Research following patients for nearly three decades finds that surgery plus radiation beats surgery alone for women with ductal carcinoma in situ (DCIS) -- a common, early form of breast cancer that can become invasive cancer.

However, the study also found that any survival advantage for the combo treatment appears to fade over the long term.

Still, "overall, the addition o...

Chrissy Teigen's Pregnancy Loss Spotlights a Hidden Source of Grief for Many

Chrissy Teigen's public disclosure of her pregnancy loss is shining new light on a trauma for couples that's too often left in the shadows.

The 34-year-old model, cookbook author and social media star announced the loss of her baby boy via Twitter Thursday. She was thought to be halfway through a pregnancy with a baby she and her husband, singer John Legend, had already named Jack.

More U.S. Women Using Marijuana to Help Ease Menopause: Study

A growing number of middle-aged women are turning to marijuana to help soothe symptoms of menopause, new research indicates.

About one-third of older female U.S. veterans said they had either tried to treat their menopause symptoms with cannabis products or planned to experiment with marijuana in the future, according to results presented this week at the virtual annual meeting of the...

Women Get Worse Care for Heart Attack

Young women who suffer a particularly deadly condition after a heart attack are 11% more likely to die from it than men, a new study finds.

Not only that, women aged 18 to 55 are less likely to receive the tests and aggressive treatment that men routinely receive, and are more likely to die in the hospital, the researchers added.

"It's very difficult to understand exac...

How Important Is Sex as Women Age?

It's often thought that older women lose interest in sex, but many women continue to rate sex as important, a new study finds.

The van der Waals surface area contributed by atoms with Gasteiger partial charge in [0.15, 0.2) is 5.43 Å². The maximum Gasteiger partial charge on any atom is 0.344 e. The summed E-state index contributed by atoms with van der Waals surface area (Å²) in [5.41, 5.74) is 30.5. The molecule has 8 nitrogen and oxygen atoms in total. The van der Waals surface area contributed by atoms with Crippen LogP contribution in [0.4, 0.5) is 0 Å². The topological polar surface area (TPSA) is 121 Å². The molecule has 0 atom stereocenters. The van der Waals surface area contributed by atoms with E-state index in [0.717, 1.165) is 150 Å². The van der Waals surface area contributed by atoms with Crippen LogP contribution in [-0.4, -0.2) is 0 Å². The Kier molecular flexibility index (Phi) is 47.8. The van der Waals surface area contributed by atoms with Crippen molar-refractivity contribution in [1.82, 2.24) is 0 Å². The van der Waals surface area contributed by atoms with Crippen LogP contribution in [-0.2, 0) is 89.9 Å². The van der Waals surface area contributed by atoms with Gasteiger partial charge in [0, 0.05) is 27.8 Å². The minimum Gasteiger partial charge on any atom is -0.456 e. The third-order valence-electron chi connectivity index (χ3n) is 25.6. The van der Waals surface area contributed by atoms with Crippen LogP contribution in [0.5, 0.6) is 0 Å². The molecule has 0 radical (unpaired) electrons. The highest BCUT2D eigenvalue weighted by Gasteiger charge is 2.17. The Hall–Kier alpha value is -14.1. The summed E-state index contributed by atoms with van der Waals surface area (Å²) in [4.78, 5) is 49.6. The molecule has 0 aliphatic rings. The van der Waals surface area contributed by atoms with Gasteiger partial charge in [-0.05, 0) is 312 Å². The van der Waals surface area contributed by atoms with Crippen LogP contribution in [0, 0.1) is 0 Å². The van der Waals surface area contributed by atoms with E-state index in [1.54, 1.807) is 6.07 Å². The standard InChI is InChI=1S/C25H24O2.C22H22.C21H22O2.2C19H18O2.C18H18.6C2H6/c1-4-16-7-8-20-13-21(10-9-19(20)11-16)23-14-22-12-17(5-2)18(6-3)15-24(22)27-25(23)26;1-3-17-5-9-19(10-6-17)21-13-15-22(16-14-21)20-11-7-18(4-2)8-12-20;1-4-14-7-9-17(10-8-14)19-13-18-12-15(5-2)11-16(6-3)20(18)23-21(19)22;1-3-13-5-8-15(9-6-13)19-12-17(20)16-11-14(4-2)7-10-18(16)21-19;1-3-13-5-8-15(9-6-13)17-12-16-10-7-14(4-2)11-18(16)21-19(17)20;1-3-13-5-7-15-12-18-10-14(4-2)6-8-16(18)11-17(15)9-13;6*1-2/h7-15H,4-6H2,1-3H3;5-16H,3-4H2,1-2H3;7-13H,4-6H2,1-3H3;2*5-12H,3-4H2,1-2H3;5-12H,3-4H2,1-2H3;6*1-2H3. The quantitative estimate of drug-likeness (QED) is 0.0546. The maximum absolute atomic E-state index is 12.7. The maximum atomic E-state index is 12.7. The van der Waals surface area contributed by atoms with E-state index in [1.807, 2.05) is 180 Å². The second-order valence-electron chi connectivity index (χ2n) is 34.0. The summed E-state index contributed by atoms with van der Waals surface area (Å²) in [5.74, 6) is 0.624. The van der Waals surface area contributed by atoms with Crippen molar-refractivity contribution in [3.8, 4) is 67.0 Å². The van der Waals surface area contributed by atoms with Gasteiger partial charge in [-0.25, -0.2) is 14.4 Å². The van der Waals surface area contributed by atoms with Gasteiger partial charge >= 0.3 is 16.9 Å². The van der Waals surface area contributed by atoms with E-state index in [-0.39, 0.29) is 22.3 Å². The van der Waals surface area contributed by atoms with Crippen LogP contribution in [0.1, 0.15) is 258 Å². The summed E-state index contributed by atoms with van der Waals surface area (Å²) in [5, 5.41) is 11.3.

"In contrast to prior literature reporting that the importance of sex decreases as women move through midlife, we found that for a quarter of women, sex remains highly important to them throughout midlife," said lead author Dr. Holly Thomas, an assistant prof...

Fewer U.S. Women Aware of Their Heart Risks

Fewer U.S. women these days are aware that heart disease is the number-one threat to their lives -- especially younger and minority women, a new study finds.

Historically, heart disease was seen as a "man's disease," partly because men tend to suffer heart attacks at a younger age than women do. Yet heart disease is the top killer of women in the United States -- causing about 300,000...

Is an Early Form of Breast Cancer More Dangerous Than Thought?

Women diagnosed with an early, highly treatable form of breast cancer still face a higher-than-normal risk of eventually dying from the disease, a large new study finds.

The study looked at women with ductal carcinoma in situ (DCIS), where cancer cells form in the lining of the milk ducts but have not yet invaded the breast tissue. Sometimes it's called a "pre-cancer," other times a "...

1 Woman in 5 With Migraine Avoiding Pregnancy: Study

Many women with severe migraines don't want to get pregnant because of concerns about their headaches, a new study finds.

Migraine, one of the world's leading causes of disability, particularly affects women of childbearing age.